A few lucky pilots based in Baker, Montana, have had an advantage over the rest of us—they’ve watched the AOPA Sweepstakes Super Cub’s dramatic restoration unfold before their eyes inside Baker Air Service’s fixed-base operation. They’re free to look and chat, but that’s it. A sign taped across the door opening to the main hangar warns, “You can look but don’t touch anything.”
Owner Roger Meggers; his son, Darin; and Baker Air Service mechanic Jon Anderson have been working around the clock to get the Super Cub ready for its debut at the Sun ‘n Fun International Fly-In and Expo in Florida starting April 10. For the past couple of weeks, Darin has worked from 6 a.m. to midnight each day, meticulously refurbishing the Super Cub and making sure everything fits just right. With the long days, this team’s progress is evident to those who stop in daily or weekly.
Nathan Hexom, a pipeline patrol pilot for Baker Air Service, said it's a highlight to stop in at the end of his day to see the progress. After an eight-hour flight in an Aviat Husky on April 4 in turbulent weather, he was excited to walk into the hangar to see what had been completed since he left that morning.
Dennis Twedt stopped in after working in the oil field to check out the progress and chat with the Meggers. He pointed out that while they might not notice the progress because they are knee-deep in the project, he sees a tremendous amount of change during his weekly visits. As Twedt pulled up pictures of the restoration on his cell phone, he pointed out that just over a month ago on Feb. 27, the fuselage was covered and painted but on a jig with nothing attached to it.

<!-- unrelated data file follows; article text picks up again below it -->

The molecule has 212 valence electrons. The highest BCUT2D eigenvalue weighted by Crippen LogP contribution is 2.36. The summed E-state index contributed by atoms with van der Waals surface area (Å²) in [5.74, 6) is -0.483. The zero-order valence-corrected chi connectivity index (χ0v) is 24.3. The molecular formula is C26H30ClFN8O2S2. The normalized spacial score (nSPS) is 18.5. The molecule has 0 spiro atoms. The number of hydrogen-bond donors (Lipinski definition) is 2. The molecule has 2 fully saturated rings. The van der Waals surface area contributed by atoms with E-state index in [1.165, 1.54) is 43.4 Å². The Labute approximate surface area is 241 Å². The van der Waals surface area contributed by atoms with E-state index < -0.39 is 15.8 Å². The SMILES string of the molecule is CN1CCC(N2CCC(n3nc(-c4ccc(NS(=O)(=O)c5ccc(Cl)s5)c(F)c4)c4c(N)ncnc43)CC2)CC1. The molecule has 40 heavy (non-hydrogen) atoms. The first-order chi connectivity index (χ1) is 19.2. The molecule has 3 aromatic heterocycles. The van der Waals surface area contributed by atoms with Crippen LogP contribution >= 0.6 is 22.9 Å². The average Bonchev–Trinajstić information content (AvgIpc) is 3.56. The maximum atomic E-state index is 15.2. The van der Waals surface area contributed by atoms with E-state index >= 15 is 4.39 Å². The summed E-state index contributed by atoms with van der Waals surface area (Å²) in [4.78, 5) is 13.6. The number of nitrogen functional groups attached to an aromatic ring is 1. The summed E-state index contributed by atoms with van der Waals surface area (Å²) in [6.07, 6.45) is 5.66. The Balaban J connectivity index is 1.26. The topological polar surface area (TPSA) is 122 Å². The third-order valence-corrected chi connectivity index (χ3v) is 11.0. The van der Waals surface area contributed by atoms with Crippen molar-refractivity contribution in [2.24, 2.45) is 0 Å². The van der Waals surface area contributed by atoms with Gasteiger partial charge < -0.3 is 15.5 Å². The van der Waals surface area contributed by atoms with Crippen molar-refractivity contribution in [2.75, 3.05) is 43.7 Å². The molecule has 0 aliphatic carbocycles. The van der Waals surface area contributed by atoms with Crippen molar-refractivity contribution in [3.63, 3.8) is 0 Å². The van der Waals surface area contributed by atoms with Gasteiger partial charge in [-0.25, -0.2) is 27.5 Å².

Since then, a major transformation has taken place. In late March, Aerotronics technician Isaac Horn came from company headquarters in Billings to Baker to help install the instrument panel that he custom designed and cut from carbon fiber. After working for almost a week, Aerotronics President Steve Vold and a group of employees came to Baker to take a look at the panel and visit. They quickly got to work for about two days helping with the aircraft. At one point, seven men were working on the Super Cub at the same time, said Vold, who was excited to help lift the wings into position and set the dihedral.
Just days before the airplane’s planned departure for Sun ‘n Fun, the team worked like a well-oiled machine, adding the vinyl lightning bolts, interior, windows, cowling, brakes, tundra tires, and myriad finishing touches. The Meggers even pulled in Baker detailing expert Don Buerkle to help put on the vinyl lightning bolts. They plan to run the new Lycoming O-320 160-horsepower engine and test fly the Super Cub on April 5, so watch for an update on its maiden flight.
After Baker Air Service test flies the airplane, builds some hours on the engine, and makes sure everything is running properly, AOPA Senior Editor Dave Hirschman and I will begin a marathon flight to Florida to make it in time for Sun ‘n Fun for the airplane’s big debut at the AOPA campus. Even though it is springtime, we’ll seemingly have three seasons of weather to contend with on the roughly 1,500-nautical-mile trek. Several inches of snow remain on the ground in Baker, where a fresh two inches piled up overnight April 4. Across the plains, tornado season has started up, and warm temperatures in Florida introduce the risk of thunderstorms.
Thanks to Garmin’s two G5 electronic flight instruments, aera 660 portable GPS, and GTX 345 transponder, we’ll be able to navigate around the weather with Automatic Dependent Surveillance-Broadcast In weather information.
Stay tuned to find out how the Sweepstakes Super Cub flies. I know I can’t wait to hop in!